I really imagined that I loved and was beloved. I was always a welcome guest at her ladyship’s house, and was a regular visitor on her “at home” days. On such occasions I learnt to know Bessy from another point of view. She was a musician also. She could play the fiddle. Whether she played artistically I really cannot say, for I don’t understand music, and couldn’t tell the difference between Paul Racz17 and Sarasate; but so much is certain, she knew all the cunning tricks and poses which I admired so much in the famous musicians of a later day. She could make arpeggios and pizzicatos like Ole Bull, fughe di diavolo like Reményi, and pianissimos like Sarasate. She could make her fiddle weep softly like Milanollo and Miss Terezina Tua, and she could lash it savagely with her fiddle-bow like the Russian Princess Olga Korinshka, or play with the instrument close up to ear like a gipsy primás.18 When she played she had the beauty of a demon; every limb was set in motion, her shoulders marked time, her bosom heaved, her body waved to and fro, her mouth smiled provocatively, her eyes sparkled; at one moment she softly caressed the fiddle with her bow, at another she flogged the strings unmercifully, and at the end of the performance she stood there with the pose of a triumphant Toreadrix. At such moments every one was fascinated by her; why, then, should I have been an exception?
17 A famous gipsy musician.]
18 The leader of a gipsy band.]
One day I got a letter from Petöfi, in which he informed me he was going to call upon us the following Sunday. I naturally skipped off to town at once, and showed the letter to all my acquaintances. It was a great event in our little town. Petöfi’s popularity in those days was great indeed; he was worshipped from one end of the kingdom to the other. His visit was regarded as an extraordinary distinction. On Sunday afternoon, therefore, half the population of the town had assembled on the island, where the landing-stage of the steamers now is. Bessy’s family was also there. All the religious persuasions were represented by the presence of the Benedictine priests and the Calvinist and Lutheran ministers. The captain of the civic train bands, with two lackeys in gold liveries; represented the magistracy; and Muki Bagotay was there on behalf of the county (he held some petty office or other), and maintained that he knew Petöfi very well. Congratulatory speeches had been got ready, and lovely hands were to present handsome bouquets to the coming guest. Petöfi, however, when he had crossed over the steamship bridge to the other side, troubled himself not one bit about the congratulatory mob, left in the lurch the lovely ladies with their bouquets, and the distinguished gentlemen with their speeches, and, dressed as he was in his short carbonari mantle, rushed straight towards me, threw his arms round my neck, knocked my hat from my head, and cried, “Why, Marksi! Is it you, you old scoundrel, Marksi!” (he never would call me by my proper name), and, with that, wrapping me in one-half of his mantle, he dragged me with him towards the town just as if he knew the way quite well (he had never been there before in his life). The windows of the chief thoroughfares of the town were adorned with flowers and with fair damsels, who had tricked themselves out in Petöfi’s honour, which, when he perceived, he thrust me down a side street, and so we got at last to our house by roundabout by-paths, on which we met not a single soul. My worthy mother received our dear guest most heartily, not because he was such a famous poet, but because he was my good friend. I had known him ever since we had been students together at Pápá, when they had called him “Petrovics.” Now, however, they added a syllable to his name, and called him “Petrekovics.” Nothing used to put Petöfi into such a rage as when anybody called him by his rejected family name. But even this he took in good part from my mother. He never even tried to put her right. “Let me always remain Petrekovics in your house!” he would say to her, as he kissed her hand. This was by no means his usual custom, the only other person whose hand he used to kiss was his own mother. The first question after that naturally was about his favourite dish. My mother herself looked after the cuisine, and the following day the whole family assembled to dinner — my brother Charles, my sister Esther, and my brother-in-law Francis Vály included.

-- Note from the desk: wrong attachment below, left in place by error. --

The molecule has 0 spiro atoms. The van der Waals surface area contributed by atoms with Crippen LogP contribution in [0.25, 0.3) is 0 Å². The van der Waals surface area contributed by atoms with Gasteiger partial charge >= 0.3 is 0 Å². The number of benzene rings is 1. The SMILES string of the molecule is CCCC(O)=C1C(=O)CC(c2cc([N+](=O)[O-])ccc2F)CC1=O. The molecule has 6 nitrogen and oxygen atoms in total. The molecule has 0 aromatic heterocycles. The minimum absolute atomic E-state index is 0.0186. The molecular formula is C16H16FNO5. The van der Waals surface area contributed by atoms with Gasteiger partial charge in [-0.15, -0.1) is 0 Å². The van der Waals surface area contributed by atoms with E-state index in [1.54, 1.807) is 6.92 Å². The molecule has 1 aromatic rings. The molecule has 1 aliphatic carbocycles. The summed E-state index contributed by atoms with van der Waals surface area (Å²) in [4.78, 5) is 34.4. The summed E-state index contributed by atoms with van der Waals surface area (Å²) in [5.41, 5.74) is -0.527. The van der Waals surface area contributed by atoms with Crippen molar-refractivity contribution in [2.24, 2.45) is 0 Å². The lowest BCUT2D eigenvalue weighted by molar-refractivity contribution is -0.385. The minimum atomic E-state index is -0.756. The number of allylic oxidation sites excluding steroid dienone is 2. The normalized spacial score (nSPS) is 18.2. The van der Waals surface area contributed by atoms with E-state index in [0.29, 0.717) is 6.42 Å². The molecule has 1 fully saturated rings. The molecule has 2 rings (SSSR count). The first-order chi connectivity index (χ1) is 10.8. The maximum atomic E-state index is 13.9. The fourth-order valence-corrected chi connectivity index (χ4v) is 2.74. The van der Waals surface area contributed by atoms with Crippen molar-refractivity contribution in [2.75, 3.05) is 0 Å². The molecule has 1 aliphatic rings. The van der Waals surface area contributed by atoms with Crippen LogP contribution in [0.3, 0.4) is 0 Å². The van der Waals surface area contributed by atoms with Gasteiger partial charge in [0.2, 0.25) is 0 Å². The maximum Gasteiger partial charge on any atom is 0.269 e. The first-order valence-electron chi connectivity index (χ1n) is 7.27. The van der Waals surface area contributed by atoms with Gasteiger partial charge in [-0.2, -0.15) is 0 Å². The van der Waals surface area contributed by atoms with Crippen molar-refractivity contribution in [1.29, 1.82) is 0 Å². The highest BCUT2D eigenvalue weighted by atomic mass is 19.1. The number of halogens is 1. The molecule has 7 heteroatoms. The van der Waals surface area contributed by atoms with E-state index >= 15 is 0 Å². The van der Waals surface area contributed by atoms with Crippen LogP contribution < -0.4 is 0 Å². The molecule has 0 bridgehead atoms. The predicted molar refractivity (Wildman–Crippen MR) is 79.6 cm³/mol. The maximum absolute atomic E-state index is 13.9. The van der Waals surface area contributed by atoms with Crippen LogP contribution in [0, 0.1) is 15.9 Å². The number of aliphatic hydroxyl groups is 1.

We had scarcely risen from the table when a lackey in silver livery arrived from Bessy’s mother with a gold-edged letter for Petöfi, in which her ladyship invited him to her “at home” that evening. The entertainment was arranged in his honour. All the beauties and the notabilities of the town would be there together. I had naturally received a similar invitation some days before.
’Twas thus that Petöfi answered the messenger — his words are recorded in the family records: “Tell her ladyship that I am inconsolable at the impossibility of coming to her reception this evening; but this time I have come specially to visit my beloved Marksi, and will go nowhere else.”
The astonished lackey could scarcely grasp the meaning of this terrible reply. But my mother understood it right well, and said, “Noble young fellow!”
But I said nothing, for I candidly confess that in those days I worshipped a pretty girl far, far more than any man however famous, or any friend however good.
I tried, therefore, to explain the situation to my good friend. “I tell you what, though; that pretty girl is there about whom I wrote to you.”
“Then give yourself up to that pretty girl, but don’t sacrifice me to her likewise.”
“If you could only hear how splendidly she plays the fiddle.”
“Fiddle, do you say? Then don’t give yourself up to her either! You know there are three things in this world that I hate — horse-radish with milk, the critics, and after that, music.” (He could never be persuaded to listen to an opera.)